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August 24, 2013
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County looks at fire ordinance


Annual predictions of a catastrophic fire season trotted out by fire officials are typically met with a healthy dose of skepticism, but in 2013, the speculation has proved alarmingly accurate.

California is burning.

About 8,000 firefighting personnel are deployed to fight a dozen wildland infernos burning at varying degrees of speed and intensity throughout the state.

It is within that context that Nevada County officials are considering the passage of a fire ordinance capable of supporting fire prevention efforts throughout the region, which retains a high susceptibility to wildland fire.

The regulation under consideration would provide the ability to compel private property owners to perform fire fuels management or contract with a third party to perform the work and charge owners via property tax bills.

“With all the fires going on around us, we would be remiss not to look at an ordinance,” said Supervisor Ed Scofield.

Supervisor Richard Anderson brought up Placer County’s Hazardous Vegetation Abatement Ordinance during a recent board meeting.

“It would be nice to get (a similar ordinance) under way here,” Anderson said in July.

The ordinance on the books in Placer County pertains exclusively to unimproved private properties — parcels without a habitable structure.

Further restrictions stipulate the county may intercede only if the unimproved property is within 100 feet of an improved parcel; hazardous vegetation also must be evident.

Scofield said the will to install a similar ordinance in Nevada County is counterbalanced by a significant contingent of property rights advocates who are likely to balk at a perceived intrusion.

“A number of years ago it was considered, but it became a property rights issue and went away,” Scofield said.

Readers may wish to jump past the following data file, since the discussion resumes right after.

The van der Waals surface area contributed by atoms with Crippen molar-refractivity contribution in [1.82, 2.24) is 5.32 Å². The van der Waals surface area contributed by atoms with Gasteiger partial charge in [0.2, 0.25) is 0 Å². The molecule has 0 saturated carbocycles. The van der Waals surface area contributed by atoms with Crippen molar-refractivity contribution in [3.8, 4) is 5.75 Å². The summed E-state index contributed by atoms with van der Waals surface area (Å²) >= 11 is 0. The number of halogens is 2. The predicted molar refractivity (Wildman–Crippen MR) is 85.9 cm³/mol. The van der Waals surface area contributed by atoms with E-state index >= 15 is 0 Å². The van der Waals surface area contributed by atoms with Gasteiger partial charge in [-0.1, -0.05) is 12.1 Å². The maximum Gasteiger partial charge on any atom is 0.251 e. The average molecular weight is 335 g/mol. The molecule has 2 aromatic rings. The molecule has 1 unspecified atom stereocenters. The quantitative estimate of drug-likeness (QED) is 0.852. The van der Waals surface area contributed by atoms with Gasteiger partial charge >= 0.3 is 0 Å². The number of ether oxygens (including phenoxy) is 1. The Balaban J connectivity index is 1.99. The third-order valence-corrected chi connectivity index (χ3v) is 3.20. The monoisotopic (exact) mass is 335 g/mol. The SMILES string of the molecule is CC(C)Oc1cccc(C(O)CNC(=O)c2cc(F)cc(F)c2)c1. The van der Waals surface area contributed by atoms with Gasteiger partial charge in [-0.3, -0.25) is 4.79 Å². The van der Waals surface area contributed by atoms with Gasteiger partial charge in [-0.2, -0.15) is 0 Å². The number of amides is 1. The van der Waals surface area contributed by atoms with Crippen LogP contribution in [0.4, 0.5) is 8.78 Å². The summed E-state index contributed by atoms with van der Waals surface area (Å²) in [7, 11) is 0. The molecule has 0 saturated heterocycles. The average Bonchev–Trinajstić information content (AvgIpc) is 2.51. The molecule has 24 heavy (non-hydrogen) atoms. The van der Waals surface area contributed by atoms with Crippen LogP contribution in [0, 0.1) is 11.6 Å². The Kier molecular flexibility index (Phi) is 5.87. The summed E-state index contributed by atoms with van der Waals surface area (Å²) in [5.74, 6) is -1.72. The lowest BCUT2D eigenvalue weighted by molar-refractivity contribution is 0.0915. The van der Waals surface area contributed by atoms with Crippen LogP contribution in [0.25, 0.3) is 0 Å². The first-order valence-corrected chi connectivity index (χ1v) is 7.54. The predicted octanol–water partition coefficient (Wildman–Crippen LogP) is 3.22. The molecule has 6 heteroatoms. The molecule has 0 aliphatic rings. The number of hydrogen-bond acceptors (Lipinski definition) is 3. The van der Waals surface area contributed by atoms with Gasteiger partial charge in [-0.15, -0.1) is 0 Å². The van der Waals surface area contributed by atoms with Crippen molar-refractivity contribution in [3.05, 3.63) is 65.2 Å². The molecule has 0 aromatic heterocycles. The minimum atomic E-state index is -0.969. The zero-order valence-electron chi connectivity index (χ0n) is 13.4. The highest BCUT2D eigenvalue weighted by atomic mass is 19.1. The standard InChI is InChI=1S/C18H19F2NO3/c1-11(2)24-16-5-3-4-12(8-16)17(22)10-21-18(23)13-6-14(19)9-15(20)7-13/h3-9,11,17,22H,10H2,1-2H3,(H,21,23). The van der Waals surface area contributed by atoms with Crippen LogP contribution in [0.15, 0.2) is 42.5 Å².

County Executive Officer Rick Haffey said the proposed law would present practical problems.

Unlike its neighbor to the south, Nevada County does not maintain a county fire department.

Haffey said the board will still likely discuss such an ordinance during its annual January workshop.

“It should really be looked at,” Scofield said. “Let the public come forward if there is opposition, but if not, it could be a very good deal for Nevada County.”

Rui Cunha, the Placer County assistant director of Emergency Services, said concerns about government overreach are unwarranted.

In the five years since ordinance implementation, the county has yet to mandate or perform compulsory abatement.

“Most of the time we run (offenders) through a cooperative process,” Cunha said. “Just having the ordinance, letting people know they can be compelled or the county can do the work and charge them, is adequate. It’s just enough of a stick so that folks do the right thing.”

Placer County passed the ordinance in the aftermath of the 2007 Angora Fire that burned 3,100 acres, destroyed more than 300 residential and commercial structures and cost $11.7 million to fight. A pilot program began in the eastern part of the county but migrated west to cover the entire jurisdiction.

Nevada County Consolidated Fire District already has a fire ordinance on the books that functions like Placer’s.

Consolidated Fire compiled a list of approximately 20 properties in Alta Sierra targeted for improvement.

Joanne Drummond, executive director of the Nevada County Fire Safe Council, said she supports expanding the ordinance throughout the county and believes the public will support the effort.

Public approval is evidenced by several Alta Sierra residents who attended a spring meeting of Consolidated Fire’s board and urged them to begin the program, Drummond said.

Initially, the board considered delaying the program but began implementation at the urging of those in attendance, some of whom offered to donate volunteer hours to the program, Drummond said.

“It does take a little bit of a hammer,” Drummond said. “It’s an important policy if (officials) get it through.”

While much of the community remains haunted by the 49er fire 25 years ago that burned about 34,000 acres while destroying 312 structures in the region, Scofield said the 49 Fire (in 2009) that began at the intersection of Highway 49 and Creek Road in a relatively populous portion of North Auburn was of more concern.

The rapidly spreading fire consumed 343 acres, 62 houses and two businesses.

“That is a worst-case scenario for Nevada County,” Scofield said.

“It could happen if areas are not maintained to standards.”

To contact Staff Writer Matthew Renda, email mrenda@theunion.com or 530-477-4239.


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The Union Updated Aug 25, 2013 01:12PM Published Aug 26, 2013 10:46AM Copyright 2013 The Union. All rights reserved. This material may not be published, broadcast, rewritten or redistributed.